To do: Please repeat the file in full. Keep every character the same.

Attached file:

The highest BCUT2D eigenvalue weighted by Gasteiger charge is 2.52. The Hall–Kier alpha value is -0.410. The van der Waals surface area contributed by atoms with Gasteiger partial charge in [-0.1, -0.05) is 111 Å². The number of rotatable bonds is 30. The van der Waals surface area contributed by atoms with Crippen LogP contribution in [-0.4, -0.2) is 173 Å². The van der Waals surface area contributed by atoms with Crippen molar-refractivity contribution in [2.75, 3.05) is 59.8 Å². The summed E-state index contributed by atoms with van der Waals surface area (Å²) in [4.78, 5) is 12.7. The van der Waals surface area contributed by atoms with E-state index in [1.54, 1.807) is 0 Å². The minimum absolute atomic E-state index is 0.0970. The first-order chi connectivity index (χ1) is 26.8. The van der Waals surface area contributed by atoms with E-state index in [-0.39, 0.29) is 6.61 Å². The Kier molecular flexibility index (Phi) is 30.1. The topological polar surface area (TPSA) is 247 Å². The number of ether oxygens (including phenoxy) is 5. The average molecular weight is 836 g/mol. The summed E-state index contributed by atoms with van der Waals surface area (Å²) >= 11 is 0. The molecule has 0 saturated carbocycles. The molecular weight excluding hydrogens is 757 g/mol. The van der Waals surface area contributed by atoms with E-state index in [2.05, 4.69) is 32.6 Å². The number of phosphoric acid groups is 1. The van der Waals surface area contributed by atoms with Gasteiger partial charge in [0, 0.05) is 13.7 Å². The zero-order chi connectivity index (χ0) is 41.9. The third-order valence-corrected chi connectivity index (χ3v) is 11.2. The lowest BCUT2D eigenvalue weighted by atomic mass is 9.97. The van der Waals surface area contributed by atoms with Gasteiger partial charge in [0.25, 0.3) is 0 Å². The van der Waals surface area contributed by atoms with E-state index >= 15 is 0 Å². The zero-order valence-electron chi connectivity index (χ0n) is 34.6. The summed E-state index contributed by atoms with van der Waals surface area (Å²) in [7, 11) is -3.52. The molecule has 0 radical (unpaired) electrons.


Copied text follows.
The highest BCUT2D eigenvalue weighted by Gasteiger charge is 2.52. The Hall–Kier alpha value is -0.410. The van der Waals surface area contributed by atoms with Gasteiger partial charge in [-0.1, -0.05) is 111 Å². The number of rotatable bonds is 30. The van der Waals surface area contributed by atoms with Crippen LogP contribution in [-0.4, -0.2) is 173 Å². The van der Waals surface area contributed by atoms with Crippen molar-refractivity contribution in [2.75, 3.05) is 59.8 Å². The summed E-state index contributed by atoms with van der Waals surface area (Å²) in [4.78, 5) is 12.7. The van der Waals surface area contributed by atoms with E-state index in [1.54, 1.807) is 0 Å². The minimum absolute atomic E-state index is 0.0970. The first-order chi connectivity index (χ1) is 26.8. The van der Waals surface area contributed by atoms with E-state index in [-0.39, 0.29) is 6.61 Å². The Kier molecular flexibility index (Phi) is 30.1. The topological polar surface area (TPSA) is 247 Å². The number of ether oxygens (including phenoxy) is 5. The average molecular weight is 836 g/mol. The summed E-state index contributed by atoms with van der Waals surface area (Å²) >= 11 is 0. The molecule has 0 saturated carbocycles. The molecular weight excluding hydrogens is 757 g/mol. The van der Waals surface area contributed by atoms with E-state index in [2.05, 4.69) is 32.6 Å². The number of phosphoric acid groups is 1. The van der Waals surface area contributed by atoms with Gasteiger partial charge in [0, 0.05) is 13.7 Å². The zero-order chi connectivity index (χ0) is 41.9. The third-order valence-corrected chi connectivity index (χ3v) is 11.2. The lowest BCUT2D eigenvalue weighted by atomic mass is 9.97. The van der Waals surface area contributed by atoms with Gasteiger partial charge in [0.25, 0.3) is 0 Å². The van der Waals surface area contributed by atoms with E-state index >= 15 is 0 Å². The zero-order valence-electron chi connectivity index (χ0n) is 34.6. The summed E-state index contributed by atoms with van der Waals surface area (Å²) in [7, 11) is -3.52. The molecule has 0 radical (unpaired) electrons.